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Saturday, May 14, 2005

On using the International Phonetic Alphabet in everyday life

I learned the International Phonetic Alphabet. You know, the Alpha, Bravo, Charlie recitative that you’ve heard on JAG or in war movies. It seemed like a good thing to know. It also seemed like a good idea to practice it by using it in everyday situations.

When the Starbuck’s employee wanted to write my name on my coffee cup, but couldn’t understand me over the general din of people and street noise.
“Edward…Echo Delta Whiskey Alpha Romeo Delta”
At that moment, he wore the same expression that people get when they drink their iced lattes too fast and suffer from brain freeze. He ended up whispering something to the woman making the coffee and just drew a diagonal line across the side of my cup with his grease pencil. I’m still not sure what that slash signifies.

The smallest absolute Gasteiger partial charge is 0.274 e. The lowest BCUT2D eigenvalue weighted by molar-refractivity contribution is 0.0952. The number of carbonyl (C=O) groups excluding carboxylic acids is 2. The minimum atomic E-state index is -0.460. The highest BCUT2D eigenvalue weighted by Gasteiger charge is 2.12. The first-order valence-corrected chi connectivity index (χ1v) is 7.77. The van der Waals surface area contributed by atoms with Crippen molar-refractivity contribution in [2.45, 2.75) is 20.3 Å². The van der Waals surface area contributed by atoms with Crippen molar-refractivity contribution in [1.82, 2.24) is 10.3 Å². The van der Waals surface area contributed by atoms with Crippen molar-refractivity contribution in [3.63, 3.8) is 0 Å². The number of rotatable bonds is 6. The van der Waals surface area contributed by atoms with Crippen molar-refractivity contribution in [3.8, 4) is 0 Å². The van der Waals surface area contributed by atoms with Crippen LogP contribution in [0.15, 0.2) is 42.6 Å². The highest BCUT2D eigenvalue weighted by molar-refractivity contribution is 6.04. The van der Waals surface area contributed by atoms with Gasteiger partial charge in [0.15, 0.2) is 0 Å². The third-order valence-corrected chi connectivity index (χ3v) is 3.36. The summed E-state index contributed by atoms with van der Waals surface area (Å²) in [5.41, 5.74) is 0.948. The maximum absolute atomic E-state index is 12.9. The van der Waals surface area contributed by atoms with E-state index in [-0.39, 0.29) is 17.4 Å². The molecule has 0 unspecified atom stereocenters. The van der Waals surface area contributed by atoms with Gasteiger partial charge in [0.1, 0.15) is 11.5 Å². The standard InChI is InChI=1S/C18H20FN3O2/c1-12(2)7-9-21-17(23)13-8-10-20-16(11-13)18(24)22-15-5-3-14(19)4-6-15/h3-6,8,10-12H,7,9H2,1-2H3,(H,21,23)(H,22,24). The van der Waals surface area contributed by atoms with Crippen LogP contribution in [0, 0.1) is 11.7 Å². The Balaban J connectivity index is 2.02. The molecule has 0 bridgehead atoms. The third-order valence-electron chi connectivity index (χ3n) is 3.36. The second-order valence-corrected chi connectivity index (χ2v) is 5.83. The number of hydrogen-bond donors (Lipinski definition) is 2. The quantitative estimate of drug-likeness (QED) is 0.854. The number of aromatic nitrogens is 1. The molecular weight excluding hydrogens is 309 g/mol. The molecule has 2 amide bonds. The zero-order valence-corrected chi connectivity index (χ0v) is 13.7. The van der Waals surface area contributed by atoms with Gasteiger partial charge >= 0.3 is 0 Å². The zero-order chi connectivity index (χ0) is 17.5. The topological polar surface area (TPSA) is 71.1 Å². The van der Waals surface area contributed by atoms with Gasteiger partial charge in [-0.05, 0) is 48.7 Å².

I’ve tried using it on my cell phone when the receptionist needed to have me spell out my street address on my way to an appointment. I said,
“6100 Donegal Way”
“Is that spelled with a T or with a B?”
“No, no T or B. its Donegal…with a D…Delta”
“What’s Delta?”
“The first letter D, Delta. Its Delta Oscar November Echo Gulf Alpha Lima...Donegal.”
There was a long silence.
“Sir, maybe we should just complete this when you arrive.”

I could not have imagined that by learning the IPA I would also be mastering the comedic style of Bud Abbott and Lou Costello.


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